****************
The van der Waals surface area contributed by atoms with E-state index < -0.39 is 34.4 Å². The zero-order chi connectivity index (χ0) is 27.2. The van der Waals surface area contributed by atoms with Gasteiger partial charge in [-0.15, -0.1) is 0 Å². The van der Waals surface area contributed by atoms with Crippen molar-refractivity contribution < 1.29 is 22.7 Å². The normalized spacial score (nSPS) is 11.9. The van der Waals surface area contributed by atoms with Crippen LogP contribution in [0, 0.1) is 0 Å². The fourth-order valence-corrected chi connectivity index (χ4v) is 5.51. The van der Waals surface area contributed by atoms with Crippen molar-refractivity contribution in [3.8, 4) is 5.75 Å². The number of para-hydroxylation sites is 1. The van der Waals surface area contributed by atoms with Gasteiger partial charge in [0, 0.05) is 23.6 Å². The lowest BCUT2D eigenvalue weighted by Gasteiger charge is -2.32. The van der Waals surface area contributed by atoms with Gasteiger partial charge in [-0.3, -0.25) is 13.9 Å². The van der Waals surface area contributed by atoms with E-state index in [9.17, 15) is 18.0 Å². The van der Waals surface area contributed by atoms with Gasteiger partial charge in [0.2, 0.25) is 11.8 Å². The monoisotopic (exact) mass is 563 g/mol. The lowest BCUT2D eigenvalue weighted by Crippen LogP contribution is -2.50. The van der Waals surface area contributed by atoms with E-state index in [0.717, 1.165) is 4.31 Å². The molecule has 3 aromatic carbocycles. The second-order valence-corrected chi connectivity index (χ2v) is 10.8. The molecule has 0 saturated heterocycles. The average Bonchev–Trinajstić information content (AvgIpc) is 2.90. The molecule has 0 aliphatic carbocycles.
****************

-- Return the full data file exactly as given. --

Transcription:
The van der Waals surface area contributed by atoms with E-state index < -0.39 is 34.4 Å². The zero-order chi connectivity index (χ0) is 27.2. The van der Waals surface area contributed by atoms with Gasteiger partial charge in [-0.15, -0.1) is 0 Å². The van der Waals surface area contributed by atoms with Crippen molar-refractivity contribution < 1.29 is 22.7 Å². The normalized spacial score (nSPS) is 11.9. The van der Waals surface area contributed by atoms with Crippen LogP contribution in [0, 0.1) is 0 Å². The fourth-order valence-corrected chi connectivity index (χ4v) is 5.51. The van der Waals surface area contributed by atoms with Crippen molar-refractivity contribution in [3.8, 4) is 5.75 Å². The number of para-hydroxylation sites is 1. The van der Waals surface area contributed by atoms with Gasteiger partial charge in [0, 0.05) is 23.6 Å². The lowest BCUT2D eigenvalue weighted by Gasteiger charge is -2.32. The van der Waals surface area contributed by atoms with Gasteiger partial charge in [-0.3, -0.25) is 13.9 Å². The van der Waals surface area contributed by atoms with E-state index in [9.17, 15) is 18.0 Å². The van der Waals surface area contributed by atoms with Gasteiger partial charge in [0.2, 0.25) is 11.8 Å². The monoisotopic (exact) mass is 563 g/mol. The lowest BCUT2D eigenvalue weighted by Crippen LogP contribution is -2.50. The van der Waals surface area contributed by atoms with E-state index in [0.717, 1.165) is 4.31 Å². The molecule has 3 aromatic carbocycles. The second-order valence-corrected chi connectivity index (χ2v) is 10.8. The molecule has 0 saturated heterocycles. The average Bonchev–Trinajstić information content (AvgIpc) is 2.90. The molecule has 0 aliphatic carbocycles.